Co-father, Holistic Planning
From the hotel in the Black Hills of South Dakota where this year's Nazrudin Project meeting was held, the attendees could see Mount Rushmore. If there were a similar monument for the field of financial planning, it would probably have the face of the late co-founder of Nazrudin carved in the mountainside.
Richard B. "Dick" Wagner was a pioneer in elevating financial planning from a job to a profession and shifting the focus from product sales to helping clients optimize their financial lives. He laid the foundation with his seminal 1990 article in the Journal of Financial Planning, To Think ... Like a CFP.
"No other profession has carved a niche where none existed, as we have done," Mr. Wagner wrote. "What we have to offer is unique and vital. No one else, no other industry or profession has ever devoted itself to the concept of objective financial advice for individuals that takes into account their deepest dreams, goals and objectives. No profession but ours has related money, in all of its implications, to the highest and best interests of the consumer in the context of fiduciary duty."
Those words have stirred certified financial planners for a generation.
"This should be required reading for every CFP professional," said Charlie Fitzgerald III, principal at Moisand Fitzgerald Tamayo. "This is what I want the financial profession to be. He painted a picture 27 years ago, and it's still relevant today."
This year's Nazrudin gathering was in part a memorial to Mr. Wagner, who died in March at age 68 from injuries received in a fall at his home in Denver. Mr. Wagner founded Nazrudin in 1994 with George Kinder, another leader in holistic planning.
The host of the event, Rick Kahler, president of Kahler Financial Group in Rapid City, S.D., made baseball caps in honor of Mr. Wagner that displayed his rules for getting rich. On the front, it read, "Don't do anything stupid." On the back: "Spend less. Save More."
"He was succinct and to the point," Mr. Kahler said. "In that statement, he summed up a lot of complexity."
Mr. Kahler is among many disciples of Mr. Wagner.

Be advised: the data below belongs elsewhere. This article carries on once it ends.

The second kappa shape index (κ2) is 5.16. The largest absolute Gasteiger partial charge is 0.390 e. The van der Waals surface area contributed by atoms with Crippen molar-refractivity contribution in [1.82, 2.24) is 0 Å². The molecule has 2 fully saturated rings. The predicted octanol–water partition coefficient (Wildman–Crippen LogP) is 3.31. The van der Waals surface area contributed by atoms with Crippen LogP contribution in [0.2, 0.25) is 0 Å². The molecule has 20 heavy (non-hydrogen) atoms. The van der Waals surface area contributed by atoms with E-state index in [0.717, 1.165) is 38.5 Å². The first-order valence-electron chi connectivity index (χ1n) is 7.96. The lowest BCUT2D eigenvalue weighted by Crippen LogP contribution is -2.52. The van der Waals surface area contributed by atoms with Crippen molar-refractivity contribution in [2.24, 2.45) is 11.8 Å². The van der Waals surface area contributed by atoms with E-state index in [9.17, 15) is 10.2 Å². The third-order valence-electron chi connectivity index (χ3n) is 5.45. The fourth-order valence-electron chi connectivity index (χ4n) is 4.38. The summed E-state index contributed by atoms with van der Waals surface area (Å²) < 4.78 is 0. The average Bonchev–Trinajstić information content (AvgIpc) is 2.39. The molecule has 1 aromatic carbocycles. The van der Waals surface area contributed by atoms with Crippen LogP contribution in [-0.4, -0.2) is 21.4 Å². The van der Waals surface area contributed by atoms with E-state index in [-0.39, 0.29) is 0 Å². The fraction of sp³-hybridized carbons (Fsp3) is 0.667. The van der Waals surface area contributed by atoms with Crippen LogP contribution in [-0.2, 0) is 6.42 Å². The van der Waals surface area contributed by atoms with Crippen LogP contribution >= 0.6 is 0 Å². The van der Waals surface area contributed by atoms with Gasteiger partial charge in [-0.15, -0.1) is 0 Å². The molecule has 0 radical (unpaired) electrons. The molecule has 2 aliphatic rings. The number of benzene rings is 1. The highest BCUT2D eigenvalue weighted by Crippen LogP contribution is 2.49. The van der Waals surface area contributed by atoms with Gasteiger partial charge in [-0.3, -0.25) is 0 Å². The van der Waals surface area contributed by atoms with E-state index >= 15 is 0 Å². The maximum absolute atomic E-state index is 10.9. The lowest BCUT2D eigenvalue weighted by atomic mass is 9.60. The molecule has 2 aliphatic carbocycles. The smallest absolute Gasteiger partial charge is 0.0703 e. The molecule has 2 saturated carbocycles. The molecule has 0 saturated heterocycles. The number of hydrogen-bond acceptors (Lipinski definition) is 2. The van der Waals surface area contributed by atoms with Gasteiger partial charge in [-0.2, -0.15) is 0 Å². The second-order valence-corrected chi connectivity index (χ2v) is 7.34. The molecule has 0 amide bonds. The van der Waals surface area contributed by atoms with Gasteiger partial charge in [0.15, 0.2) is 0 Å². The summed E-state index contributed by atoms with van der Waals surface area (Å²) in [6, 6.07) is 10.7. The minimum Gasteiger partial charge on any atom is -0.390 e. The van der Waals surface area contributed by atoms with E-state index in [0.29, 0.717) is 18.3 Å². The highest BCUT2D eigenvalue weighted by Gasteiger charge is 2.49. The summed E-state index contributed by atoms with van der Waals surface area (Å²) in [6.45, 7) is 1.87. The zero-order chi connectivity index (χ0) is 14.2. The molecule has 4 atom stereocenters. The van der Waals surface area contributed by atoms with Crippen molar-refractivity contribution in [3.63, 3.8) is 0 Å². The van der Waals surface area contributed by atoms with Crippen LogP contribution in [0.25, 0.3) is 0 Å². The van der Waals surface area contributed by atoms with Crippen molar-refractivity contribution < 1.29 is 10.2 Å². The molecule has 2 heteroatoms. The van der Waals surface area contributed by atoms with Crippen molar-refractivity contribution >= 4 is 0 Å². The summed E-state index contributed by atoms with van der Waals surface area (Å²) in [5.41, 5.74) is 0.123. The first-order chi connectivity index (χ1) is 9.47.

"I called him the oracle of Denver," Mr. Kahler said. "He saw things that others did not see. He imagined things that were difficult for people like me in the weeds to comprehend."
Mr. Wagner promoted a national message that also resonated within the walls of his own home. Both of his children Jake, 38, and Natalie, 36 are making their careers in areas related to the financial advice sector.
"Both Natalie and I internalized a lot of what he shared," said Jake Wagner, president and chief executive of Digital Marketing 4FP, which specializes in working with financial planners. "It was a big reason we both decided to join the financial planning community."
Jake Wagner also runs WorthLiving, a website his father founded with the tagline "Cultivating the Art of Money." It highlights his father's work, including his most recent book, "Financial Planning 3.0," and features a podcast.
"Part of my job is making sure people understand his work the way that he was trying to convey it," Jake Wagner said.
The financial-advice bug bit Natalie Wagner as a youngster when she served as her dad's "assistant" at conferences. It was at those events where her dad spoke that she also met his financial planning friends.
"They had an earnest desire to make the world a better place through their work," said Ms. Wagner, who is a money-wellness coach and owner of VitalFinancials, a firm that helps people manage their cash flow. "I'm most proud of his unwavering, steadfast commitment to his vision to wade through the BS, get to what's important and stay there."
Ms. Wagner is a now a finologist, which derives from a term her dad coined, "finology."
"I am a practitioner of his contention that we need to explore and create processes to develop the interior relationship with money," Ms. Wagner said. "In this way, I carry his legacy."
Mr. Wagner was a mentor to many CFPs and a regular attendee of the annual Financial Planning Association's NextGen meeting.
"He inspired so many young planners in the profession," Mr. Kahler said.
Mr. Wagner's magnetism emanated from "his ability to make every planner he talked to feel heard and important," he said.
In doing so, he put his signature on financial planning.
"He was a giant," Mr. Fitzgerald said. "He'll be viewed as a forefather of the profession."
Mark Schoeff Jr.